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sustainable architecture
design strategies + innovative technologies that promote a sustainable built environment
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Partly Hidden Beach House with Unobstructed Sea Views in Norway

Partly Hidden Beach House with Unobstructed Sea Views in Norway | sustainable architecture | Scoop.it
Split House is a peculiar beach house partly hidden under ground. The house's two levels are made of natural materials. Each level enables lovely sea views.

The Oslo-based architectural studio JVA designed a beach house that folds into the landscape. Located near the sea, the residence is partly hidden under ground, allowing unobstructed sea views for the neighbours. Capturing the best panoramic views, the house offers a unique living experience.

The roof is covered with grass and can be also used as a terrace whilst large expanses of glass enable panoramic views to relax and inspire. The interior feels light and airy, opening up to the landscape, with transparency playing a key role in this project, providing an incredibly warm and bright environment.

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Betty Fitzgerald's curator insight, April 15, 11:41 AM

I love the uncluttered approach to this beach house. And the sleek contemporary siding combined with the natural curving cobbled walk is perfect. Can I live here!?

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Materiality, Light + Thermal Control: House in Yamasaki by Tato Architects

Materiality, Light + Thermal Control: House in Yamasaki by Tato Architects | sustainable architecture | Scoop.it

Located in a residential area in Hyogo Prefecture, the house was designed for a family with two children. “The residents requested that, as the area has short hours of sunlight in winter, they’d like to bring in as much light as possible,” said Yo Shimada of Tato Architects.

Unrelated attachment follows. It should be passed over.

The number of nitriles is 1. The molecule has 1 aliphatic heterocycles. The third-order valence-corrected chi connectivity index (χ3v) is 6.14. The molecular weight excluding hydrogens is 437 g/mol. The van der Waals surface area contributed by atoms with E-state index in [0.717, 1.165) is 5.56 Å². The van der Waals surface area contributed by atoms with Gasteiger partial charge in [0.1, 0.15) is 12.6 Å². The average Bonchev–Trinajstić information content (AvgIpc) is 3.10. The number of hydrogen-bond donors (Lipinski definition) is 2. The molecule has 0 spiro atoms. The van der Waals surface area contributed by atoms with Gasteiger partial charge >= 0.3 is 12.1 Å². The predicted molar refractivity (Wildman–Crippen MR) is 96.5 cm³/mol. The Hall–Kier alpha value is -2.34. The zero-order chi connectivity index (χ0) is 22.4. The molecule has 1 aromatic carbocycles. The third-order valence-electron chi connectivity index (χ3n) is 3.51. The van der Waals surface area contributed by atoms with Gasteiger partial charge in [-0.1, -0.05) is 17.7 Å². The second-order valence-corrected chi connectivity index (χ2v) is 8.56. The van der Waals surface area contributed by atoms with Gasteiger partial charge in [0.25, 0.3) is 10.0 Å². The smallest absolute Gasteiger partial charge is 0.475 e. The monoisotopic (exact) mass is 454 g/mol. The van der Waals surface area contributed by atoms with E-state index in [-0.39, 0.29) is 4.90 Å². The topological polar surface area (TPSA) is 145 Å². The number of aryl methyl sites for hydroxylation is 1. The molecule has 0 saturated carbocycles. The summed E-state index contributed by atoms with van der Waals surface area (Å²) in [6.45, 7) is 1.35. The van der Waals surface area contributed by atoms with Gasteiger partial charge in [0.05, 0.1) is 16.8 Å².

More from the architects:

I wanted to create light, stable indoor climate and came up with a plan of three sheds of house type arranged on a 1.8 m high foundation platform. The first floor was lowered by 760 mm below ground to optimize the heating system and regulate temperature, while preserving views to the surrounding mountains and sky for the entire residential neighborhood.

The bathroom shed and the sunroom shed provide lighting and ventilation for the lower floor and form an overhead courtyard. The sunroom collects heat in winter, and exhausts heat in summer through the five motor-operated windows.

Corrugated polycarbonate panels are used for outer walls of the three sheds to take in solar radiation, with moisture and water-absorbing sheets between the panels and structure.The inside of the walls are formed with a heat insulating layer, and the ceiling and walls of bathroom are further filled up with light transmitting thermal insulation material of reproduced PET bottles.


A house appearing as small as a peasant’s work shed of an innovative material as corrugated panels creates a new vernacular in this agricultural area. Read the article and view more photos of this very unique house that connects new and old within the rural landscape.

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Underground Eco House in England by Make Architects

Underground Eco House in England by Make Architects | sustainable architecture | Scoop.it
Building houses underground once seemed like something that was only meant for our favorite superhero movies, but over the past few years many different dwellings like the Aloni Residence have proved this architectural feat can be done as a practical living space.